“This includes a full blood work panel to check internal organ function and blood cell counts, as well as chest X-rays to look for evidence of damage to the heart and lungs, and urinalysis to look for protein in the urine,” Dr. Marteney said. “Sometimes an echocardiogram [aka an ultrasound of the heart] is necessary to help identify the severity of the disease.”
Dog heartworm prevention medicine
Once you’ve figured out the seriousness of your dog’s heartworm, the next step is to give him some prevention medicine to target the younger worms in his system.
“A monthly heartworm preventative is started to control the microfilaria (the immature stages of the heartworms that are being born) and prevent reinfection during treatment,” Dr. Marteney said. “This is continued long-term for the rest of the pet’s life.”
Your vet will also put your dog on an antibiotic to deal with Wolbachia, which is a bacteria that lives inside heartworms and helps keep them alive.
“Killing the Wolbachia helps make the eventual treatment for the actual heartworms more effective,” Dr. Marteney said.
After prevention medicine, the vet will give your pup medications to manage the inflammation caused by his heartworm disease.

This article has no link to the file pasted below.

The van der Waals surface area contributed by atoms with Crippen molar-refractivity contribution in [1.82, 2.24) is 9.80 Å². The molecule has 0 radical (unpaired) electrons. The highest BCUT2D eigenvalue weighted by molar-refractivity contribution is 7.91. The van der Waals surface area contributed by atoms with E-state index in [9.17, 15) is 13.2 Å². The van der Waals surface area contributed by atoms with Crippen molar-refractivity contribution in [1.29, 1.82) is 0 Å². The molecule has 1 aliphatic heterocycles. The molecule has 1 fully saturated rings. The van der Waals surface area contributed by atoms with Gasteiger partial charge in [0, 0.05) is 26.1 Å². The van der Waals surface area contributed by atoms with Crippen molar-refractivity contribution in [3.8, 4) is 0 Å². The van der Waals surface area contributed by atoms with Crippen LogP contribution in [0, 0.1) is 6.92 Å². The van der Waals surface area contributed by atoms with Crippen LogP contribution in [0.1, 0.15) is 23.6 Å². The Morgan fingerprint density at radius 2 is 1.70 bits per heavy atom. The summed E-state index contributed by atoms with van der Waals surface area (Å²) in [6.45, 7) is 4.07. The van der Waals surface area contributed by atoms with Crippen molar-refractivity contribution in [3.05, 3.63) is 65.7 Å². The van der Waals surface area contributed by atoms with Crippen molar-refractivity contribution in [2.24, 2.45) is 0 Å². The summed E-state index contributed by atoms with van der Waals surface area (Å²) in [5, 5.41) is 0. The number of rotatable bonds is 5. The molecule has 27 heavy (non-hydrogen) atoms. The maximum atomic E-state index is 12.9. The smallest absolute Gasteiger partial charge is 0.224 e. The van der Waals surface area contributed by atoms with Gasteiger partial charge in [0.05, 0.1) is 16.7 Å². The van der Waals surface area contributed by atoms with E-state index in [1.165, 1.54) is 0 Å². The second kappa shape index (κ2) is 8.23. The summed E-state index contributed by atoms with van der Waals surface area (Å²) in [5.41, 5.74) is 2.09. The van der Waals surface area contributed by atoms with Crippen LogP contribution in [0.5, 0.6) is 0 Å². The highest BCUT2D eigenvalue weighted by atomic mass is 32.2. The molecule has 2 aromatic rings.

“A steroid (prednisone) and an antihistamine (diphenhydramine, or Benadryl) are used to decrease the inflammatory immune response in the lungs and minimize the risk of an anaphylactic reaction to the dying organisms,” Dr. Marteney said.
This phase lasts two months: a one-month period when your dog will be on the anti-inflammatory medications, and then a one-month period when he’s off them.
“These medications are continued for about a month, then about a month after they are finished, the actual heartworm treatment begins,” Dr. Marteney said.
Heartworm killer medication
“Adult heartworms are killed with a medication called melarsomine,” Dr. Marteney said.
Melarsomine is an arsenic-based injection and can be pretty painful for your pup, so your vet will also prescribe pain medication.
Although melarsomine can cause your dog a lot of discomfort, it’s unfortunately a crucial step in your dog’s heartworm treatment.
Melarsomine also comes with some pretty serious risks, which is why your dog will need to be hospitalized after he gets his shot.